December 14, 2005
Editor’s note: Village Magazine is Ireland’s main public affairs weekly.
by Conor McCarthy
In The Holocaust Industry, he argued that the Holocaust had been turned into a compensation industry for the dwindling number of survivors.
Now Norman Finkelstein has written a forensic critique of the ‘new anti-Semitism’ and of Dershowitz’s The Case for Israel. Conor McCarthy reviews
Norman Finkelstein’s chief claim to fame is as author of The Holocaust Industry, which appeared in 2000. In this book, he argued that the term
“the Holocaust” had become grievously separated from the events it referred to – the mechanised slaughter of six million European Jews between 1933
and 1945 – and turned instead into a kind of linguistic or ideological weapon used to perform a financial shakedown of the German government and
of Swiss banks. The perpetrators of the shakedown were various American and Israeli Jewish groups, who purported to seek compensation for the
dwindling number of survivors of the camps. Finkelstein’s thesis, unsurprisingly, caused outrage: Julia Neuberger, in The Irish Times, referred
to it as “very slight, rather unpleasant”, while herself oddly employing the ad hominem mode of criticism of which she had accused Finkelstein.
Yet, the impeccably liberal American historian Peter Novack in The Holocaust in American Life, and the Israeli historian Tom Segev in his
The Seventh Million, had come to much the same conclusions, even if they expressed their views with less polemical ferocity than Finkelstein.
But then Finkelstein thrives on such opposition.
His chosen mode of writing is that of the forensic polemicist: Finkelstein has always developed his theses through an aggressive engagement with
the work of others. It is, of course, inevitable that contemporary academics – political theorists, historians, critics – in some degree find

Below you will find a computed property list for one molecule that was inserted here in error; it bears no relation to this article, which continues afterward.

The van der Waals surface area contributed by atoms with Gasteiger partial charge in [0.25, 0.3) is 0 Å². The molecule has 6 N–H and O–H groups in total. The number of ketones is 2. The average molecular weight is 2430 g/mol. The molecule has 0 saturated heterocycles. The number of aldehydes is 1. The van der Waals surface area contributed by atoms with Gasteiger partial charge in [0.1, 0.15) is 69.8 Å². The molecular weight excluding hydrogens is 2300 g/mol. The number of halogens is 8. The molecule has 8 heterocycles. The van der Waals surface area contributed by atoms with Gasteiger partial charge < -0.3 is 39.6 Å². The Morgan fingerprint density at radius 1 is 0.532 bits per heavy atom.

their own thought by way of critiques of those who have worked on the same terrain in the past. But rarely is this as explicit as it is in the
case of Norman Finkelstein.
He first came to prominence when, as a graduate student, he provided a devastating critique of Joan Peters’ From Time Immemorial (1984). This
mammoth tome, which came garlanded with praise from such luminaries as Barbara Tuchman, Lucy Dawidowicz, Elie Wiesel, and Saul Bellow, was
produced under the aegis of the famous Princeton historian of the Middle East, Bernard Lewis (now recognised as a leading neoconservative
apologist). Peters argued that the Palestinians were not, in fact, from Palestine. Rather, she suggested that the successful economy developed
in Palestine by Jewish Zionist settlers in the early 20th century had induced an illegal influx of Arabs from what we would now call Syria,
Jordan and Lebanon. Thus, Peters arrived at the conclusion most famously articulated by Golda Meir, that “there were no Palestinians” – the
“Palestinians” were actually recent immigrants, and so had no valid claim to the land. Finkelstein demonstrated, in a series of painstaking,
even pedantic, essays, that Peters had utterly, and at times willfully, misinterpreted her sources. It was ultimately recognised that
Finkelstein had been correct, though this has not prevented Peters’s book re-emerging in a new edition in 2001.
Now, in Beyond Chutzpah, Finkelstein has the well-known lawyer, Alan Dershowitz, in his sights. Dershowitz is best known as a leading